For the first time, the broadcaster is to reveal the names of all stars earning over £150,000 - a total of 96 people, of which only about a third are women.
Speaking ahead of the announcement, director general Lord (Tony) Hall vowed to close the gender pay gap by 2020.
He said that the total pay to top talent was around £5 million down on last year’s £31 million. And he said he was “satisfied” that all 96 named were worth what they were being paid.
Match of the Day presenter Gary Lineker, who is one of those expected to feature on the list, revealed that he had turned down higher pay offers from commercial broadcasters.
Writing on Twitter, the former England striker said he had stuck with the Beeb “Because I love and value my job and BBC sport.”
Lord Hall told Radio 4’s Today programme that the BBC had reduced its spending on top talent by 25% in the past four years and 10% since last year, when 109 people took home a total of £31 million.
He said: “The total is down by £5 million on last year and that is consistent with what we have been doing over the last four years, which has been constantly reducing it.
“I completely understand that to lots and lots of people these are very large sums, but we are a global broadcaster in a very competitive market and we have to be competitive - but not foolishly.
“No-one would want us to be paying sums where it’s not at a discount on the market.
“People expect us to have great broadcasters, great presenters, great stars, but pay them less than they would get on the market. Getting that discount right is very important.”
Lord Hall described the publication of top salaries, which was opposed by the BBC, as a “bad idea” because it could tempt other broadcasters with deep pockets to poach stars creating an inflationary effect on pay.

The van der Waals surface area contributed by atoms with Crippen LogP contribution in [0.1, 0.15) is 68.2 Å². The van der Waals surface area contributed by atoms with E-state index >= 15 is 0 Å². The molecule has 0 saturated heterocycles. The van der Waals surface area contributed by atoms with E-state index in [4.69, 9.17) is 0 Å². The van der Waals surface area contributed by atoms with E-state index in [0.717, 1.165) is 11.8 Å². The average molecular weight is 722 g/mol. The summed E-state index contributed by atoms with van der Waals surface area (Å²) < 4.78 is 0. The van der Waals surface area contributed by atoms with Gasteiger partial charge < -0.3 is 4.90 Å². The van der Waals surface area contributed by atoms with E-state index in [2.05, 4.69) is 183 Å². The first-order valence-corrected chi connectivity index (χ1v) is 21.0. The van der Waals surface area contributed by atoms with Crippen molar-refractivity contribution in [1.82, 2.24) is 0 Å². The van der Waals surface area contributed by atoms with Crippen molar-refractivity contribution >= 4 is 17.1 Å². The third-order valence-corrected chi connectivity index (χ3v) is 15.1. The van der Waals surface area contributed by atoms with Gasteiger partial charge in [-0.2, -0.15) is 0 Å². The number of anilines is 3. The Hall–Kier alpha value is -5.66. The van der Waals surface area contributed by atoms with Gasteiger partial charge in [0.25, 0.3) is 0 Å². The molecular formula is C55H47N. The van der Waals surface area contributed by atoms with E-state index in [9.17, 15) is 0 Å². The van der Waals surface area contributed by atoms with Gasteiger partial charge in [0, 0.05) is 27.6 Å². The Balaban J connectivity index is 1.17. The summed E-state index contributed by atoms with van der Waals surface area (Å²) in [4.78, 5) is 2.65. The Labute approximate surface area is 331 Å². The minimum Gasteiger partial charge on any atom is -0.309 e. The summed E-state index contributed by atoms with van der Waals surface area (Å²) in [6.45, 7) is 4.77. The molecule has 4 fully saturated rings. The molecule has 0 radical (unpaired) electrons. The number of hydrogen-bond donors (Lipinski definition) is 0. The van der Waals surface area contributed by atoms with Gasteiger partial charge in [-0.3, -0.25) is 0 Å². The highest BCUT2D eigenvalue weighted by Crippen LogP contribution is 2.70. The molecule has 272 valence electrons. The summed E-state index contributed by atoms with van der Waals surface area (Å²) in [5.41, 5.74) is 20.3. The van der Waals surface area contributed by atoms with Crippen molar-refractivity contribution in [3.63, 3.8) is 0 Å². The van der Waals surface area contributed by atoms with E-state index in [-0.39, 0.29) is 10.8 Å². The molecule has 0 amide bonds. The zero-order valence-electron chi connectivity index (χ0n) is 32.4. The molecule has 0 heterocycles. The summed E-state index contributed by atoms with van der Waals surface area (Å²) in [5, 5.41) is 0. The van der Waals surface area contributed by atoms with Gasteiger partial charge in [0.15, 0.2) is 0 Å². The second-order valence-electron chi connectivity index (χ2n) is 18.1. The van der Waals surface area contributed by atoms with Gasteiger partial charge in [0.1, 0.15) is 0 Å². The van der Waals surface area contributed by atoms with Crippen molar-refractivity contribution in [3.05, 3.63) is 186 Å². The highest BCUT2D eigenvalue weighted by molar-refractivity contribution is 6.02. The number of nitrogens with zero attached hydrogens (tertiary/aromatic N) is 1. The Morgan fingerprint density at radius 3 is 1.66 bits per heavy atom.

Details of stars’ pay will be revealed in £50,000 bands.
But Lord Hall said it was “very, very difficult” to compare the rates paid to different individuals, as their responsibilities may vary widely even if their on-air roles are similar.
Lord Hall acknowledged that there was a 10% gender pay gap between women and men at the BBC, but said this compared with 18% in UK society as a whole.
And he said: “I have said that by 2020 we will have equality between men and women on air and we will have the pay gap sorted out.”
Equalising pay will have to be managed within the constraints of the BBC’s overall budget, he said, adding: “We will be working through case by case to make sure that in 2020... I will be able to look the licence fee payers in the eye and say we have equality of pay between men and women.”
In a video message to BBC staff, Lord Hall said the disclosures “highlight... the need to go further and faster on issues of gender and diversity” but said that the corporation was “pushing ... faster than any other major broadcaster”.
The BBC says the £150,000-plus salaries represent “less than a quarter of 1%” of its talent contracts last year.
Along with Lineker, stars expected to feature on the top pay list include newsreader and Antiques Roadshow presenter Fiona Bruce and leading journalists such as Andrew Marr, John Humphrys and political editor Laura Kuenssberg.